WHAT IS THE 70% RULE IN REAL ESTATE & SHOULD IT BE FOLLOWED?

WHAT IS THE 70% RULE IN REAL ESTATE

As a real estate investor, you’ll hear about different rules and formulas designed to mitigate risk.  One such rule is the 70% rule.  What is the 70% rule in real estate?  The 70% rule simply states that you shouldn’t pay more than 70% of a property’s after-repair-value (ARV) minus estimated repair costs (ERC).  

This can probably be better explained by creating an example.  Let’s imagine you have your eye on a house that is listed for $70,000.  You estimate the property needs $30,000 in repairs (ERC), and the after-repair-value (ARV) is $120,000.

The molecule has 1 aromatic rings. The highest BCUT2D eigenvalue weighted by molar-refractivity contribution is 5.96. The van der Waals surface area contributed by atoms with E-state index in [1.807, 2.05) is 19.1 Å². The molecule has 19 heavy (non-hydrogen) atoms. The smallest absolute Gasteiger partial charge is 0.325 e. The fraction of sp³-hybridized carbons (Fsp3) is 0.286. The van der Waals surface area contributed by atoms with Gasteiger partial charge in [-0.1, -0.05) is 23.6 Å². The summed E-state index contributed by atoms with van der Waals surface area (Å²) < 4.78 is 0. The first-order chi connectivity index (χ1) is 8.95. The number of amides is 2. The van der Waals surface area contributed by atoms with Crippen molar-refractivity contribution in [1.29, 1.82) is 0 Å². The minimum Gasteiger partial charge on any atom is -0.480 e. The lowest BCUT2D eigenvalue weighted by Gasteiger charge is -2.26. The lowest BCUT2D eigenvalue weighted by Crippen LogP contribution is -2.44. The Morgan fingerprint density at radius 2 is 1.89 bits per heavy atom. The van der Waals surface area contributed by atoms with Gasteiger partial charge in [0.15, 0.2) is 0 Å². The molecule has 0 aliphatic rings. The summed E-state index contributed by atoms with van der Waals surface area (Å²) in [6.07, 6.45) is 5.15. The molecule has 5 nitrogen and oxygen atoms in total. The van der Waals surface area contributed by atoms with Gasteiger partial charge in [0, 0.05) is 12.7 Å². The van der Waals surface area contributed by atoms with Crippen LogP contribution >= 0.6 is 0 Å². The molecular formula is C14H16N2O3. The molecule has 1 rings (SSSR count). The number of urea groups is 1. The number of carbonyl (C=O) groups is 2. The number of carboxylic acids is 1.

Based on the 70% rule, the maximum you could pay would be $54,000.  Here’s the math: $120,000 (ARV) x .7 = $84,000.  $84,000 – (ERC) $30,000 = $54,000.  

Is the 70% a good rule to follow?

Any rule in real estate needs to be considered in light of your goals, the market and the individual deal.  If you follow the 70% rule, will you profit enough to meet your real estate goals?  

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Furthermore, is the 70% rule realistic given the real estate market you’re buying properties in?  

In a seller’s market, where you may have properties selling in record times with multiple offers, the 70% rule may make it impossible to land deals.  

On the flip side, in a market where properties are sitting for long periods of time, the maximum you should consider paying may be far less than what the 70% rule would allow.

Conclusion

You shouldn’t use the 70% rule, or any other formula, as a blanket rule to live by.  The best way to approach real estate is to consider the each deal individually in light of the market and your real estate goals.  

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